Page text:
AHCA Would Reduce Premiums by 20 Percent, CBO Estimates
After causing premiums to rise temporarily, the American Health Care Act would result in lower health insurance premiums than Obamacare.
The House-approved version of the American Health Care Act (AHCA) would reduce health insurance premiums by 20 percent in one-third of states and by greater percentages in other states, the Congressional Budget Office (CBO) reports.
The bill would let states apply for federal waivers allowing them to opt out of the Affordable Care Act’s essential health benefits (EHB) and certain community rating mandates, which increase the cost of insurance.
In scoring the bill, CBO assumed “half the population resides in states that would not request waivers,” according to a cost estimate released on May 24. Premiums would decrease by four percent in those states under AHCA, the estimate states.
Premiums would decrease by 20 percent in the one-third of states that CBO estimates would use AHCA waivers to implement moderate changes to the existing law. In addition, one-sixth of states would use waivers to implement significant changes.
The House approved AHCA by a 217–213 vote on May 4. To facilitate passage by the Senate, House Republican leaders drafted AHCA as a budget reconciliation bill, which Senate rules exempt from the filibuster.
Not Yet Reconciled
Robert Graboyes, a senior research fellow and health care scholar at the Mercatus Center at George Mason University, says Congress’ budget reconciliation process is an inadequate vehicle for sweeping heath care reform.
“The most important improvements likely can’t be done, because of the limits of reconciliation,” Graboyes said.
Under AHCA, federal taxpayers would subsidize state-sponsored pools of individuals whom private health insurers have deemed too high-risk to insure unless those individuals pay drastically higher premiums than healthy patients. AHCA plans for these patients to buy subsidized insurance from a high-risk pool.
The costs of AHCA’s approach to ensuring high-risk individuals can buy insurance are difficult to predict with accuracy, Graboyes says.
“The AHCA does try to alter how we finance care for people with pre-existing conditions,” Graboyes said. “But making them work is likely to require more funding than what is currently in the bill. The numbers of enrollees, the cost per enrollee, the definition of ‘pre-existing conditions,’ and the specifics are largely unknowable at this time.”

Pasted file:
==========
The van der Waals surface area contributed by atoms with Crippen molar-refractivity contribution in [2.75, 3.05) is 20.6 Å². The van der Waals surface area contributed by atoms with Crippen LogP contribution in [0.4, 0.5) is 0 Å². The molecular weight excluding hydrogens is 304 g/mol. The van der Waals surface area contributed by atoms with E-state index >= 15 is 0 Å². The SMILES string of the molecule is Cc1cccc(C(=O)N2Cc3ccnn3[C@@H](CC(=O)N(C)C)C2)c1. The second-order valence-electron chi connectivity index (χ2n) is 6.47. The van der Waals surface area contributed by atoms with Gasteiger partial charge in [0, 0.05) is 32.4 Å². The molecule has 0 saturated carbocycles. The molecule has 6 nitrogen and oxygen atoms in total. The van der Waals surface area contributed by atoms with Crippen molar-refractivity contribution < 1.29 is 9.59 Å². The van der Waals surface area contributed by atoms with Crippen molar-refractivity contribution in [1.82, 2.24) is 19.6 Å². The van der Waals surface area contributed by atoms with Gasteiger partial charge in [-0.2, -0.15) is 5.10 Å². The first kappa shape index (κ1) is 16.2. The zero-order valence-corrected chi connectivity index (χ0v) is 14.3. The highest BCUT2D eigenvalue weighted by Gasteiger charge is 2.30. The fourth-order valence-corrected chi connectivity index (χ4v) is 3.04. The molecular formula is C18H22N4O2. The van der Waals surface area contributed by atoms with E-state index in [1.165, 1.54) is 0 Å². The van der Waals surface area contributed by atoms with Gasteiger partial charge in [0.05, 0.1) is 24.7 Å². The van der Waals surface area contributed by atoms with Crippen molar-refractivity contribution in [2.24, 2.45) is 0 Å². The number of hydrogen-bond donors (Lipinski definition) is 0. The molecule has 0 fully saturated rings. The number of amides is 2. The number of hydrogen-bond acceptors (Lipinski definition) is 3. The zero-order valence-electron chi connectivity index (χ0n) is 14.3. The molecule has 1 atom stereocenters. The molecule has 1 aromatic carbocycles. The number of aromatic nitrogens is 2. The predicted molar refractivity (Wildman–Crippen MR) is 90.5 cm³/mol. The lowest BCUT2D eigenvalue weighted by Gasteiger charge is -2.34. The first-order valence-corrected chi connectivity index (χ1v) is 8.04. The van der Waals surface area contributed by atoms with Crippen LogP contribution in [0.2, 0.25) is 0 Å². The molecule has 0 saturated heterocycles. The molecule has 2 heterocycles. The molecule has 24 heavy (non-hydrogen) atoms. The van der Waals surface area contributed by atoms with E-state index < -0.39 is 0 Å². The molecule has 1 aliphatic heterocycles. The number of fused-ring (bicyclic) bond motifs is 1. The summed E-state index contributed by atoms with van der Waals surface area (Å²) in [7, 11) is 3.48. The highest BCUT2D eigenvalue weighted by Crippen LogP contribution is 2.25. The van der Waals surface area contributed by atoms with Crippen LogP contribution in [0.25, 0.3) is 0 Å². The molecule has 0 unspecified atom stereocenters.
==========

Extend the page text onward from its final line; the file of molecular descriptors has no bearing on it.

Guaranteeing high-risk individuals can afford health insurance is a good intention with a bad price tag, Graboyes says.
“No denial of coverage for pre-existing conditions is a humane and caring impulse, but it comes at considerable financial cost and can destabilize insurance markets,” Graboyes said.
‘Santa Claus Politics’
Linda Gorman, director of the Heath Care Policy Center at the Independence Institute, says Congress insists on preserving ACA instead of repealing and replacing it.
“Congress washes its hands of the mess that’s been made,” Gorman said. “It says, ‘Go ahead states, do your thing. And by the way, we’ll keep the subsidies flowing. And we’ll see your subsidies and up them again with direct payments to insurers for high claims.’”
In avoiding true health care reform, AHCA would further entrench entitlements once exclusive to Obamacare, Gorman says.
“It’s Santa Claus politics all the way down, which means they have to figure out how to subsidize more than Obamacare did,” Gorman said. “This just further attenuates any market impulses in health care, increases dependency, and decreases innovation. Costs go up.”
Graboyes says congressional Republicans ceded hope of passing several free-market reforms by excluding them from AHCA.
“Some possible reforms are effectively off the table because AHCA supporters have essentially accepted some of the ACA’s central promises: no denial of coverage or benefits based on pre-existing conditions, no lifetime limits on coverage, dependents up to age 26 can stay on parents’ plans, preservation of job-based health insurance, and more,” Graboyes said.
Neither ACA nor AHCA addresses the unintended consequences of tying federal tax breaks to employer-sponsored health insurance, Graboyes says.
“The employer-based health insurance system restricts competition and detaches consumers from their health care decisions,” Graboyes said. “It is a major source of distortions in the health care system.”
Matthew J. Bolduc (email@example.com) writes from Washington, DC.
Michael T. Hamilton, “Six ‘Ifs’ Stand Between AHCA and Successful Passage,” PJ Media, May 12, 2017: https://pjmedia.com/news-and-politics/2017/05/12/six-ifs-stand-between-ahca-and-successful-passage/
Michael T. Hamilton, “Policy Diagnosis: Today’s Health Insurance Crisis Stems from Federal Interference in 1943,” Health Care News, The Heartland Institute, January 12, 2017: https://www.heartland.org/news-opinion/news/policy-diagnosis-todays-health-insurance-crisis-stems-from-federal-interference-in-1943
Gary Wolfram, “Health Care,” Public Policy from a Constitutional Viewpoint, Hillsdale College, April 2017: https://online.hillsdale.edu/courses/public-policy/lecture-7
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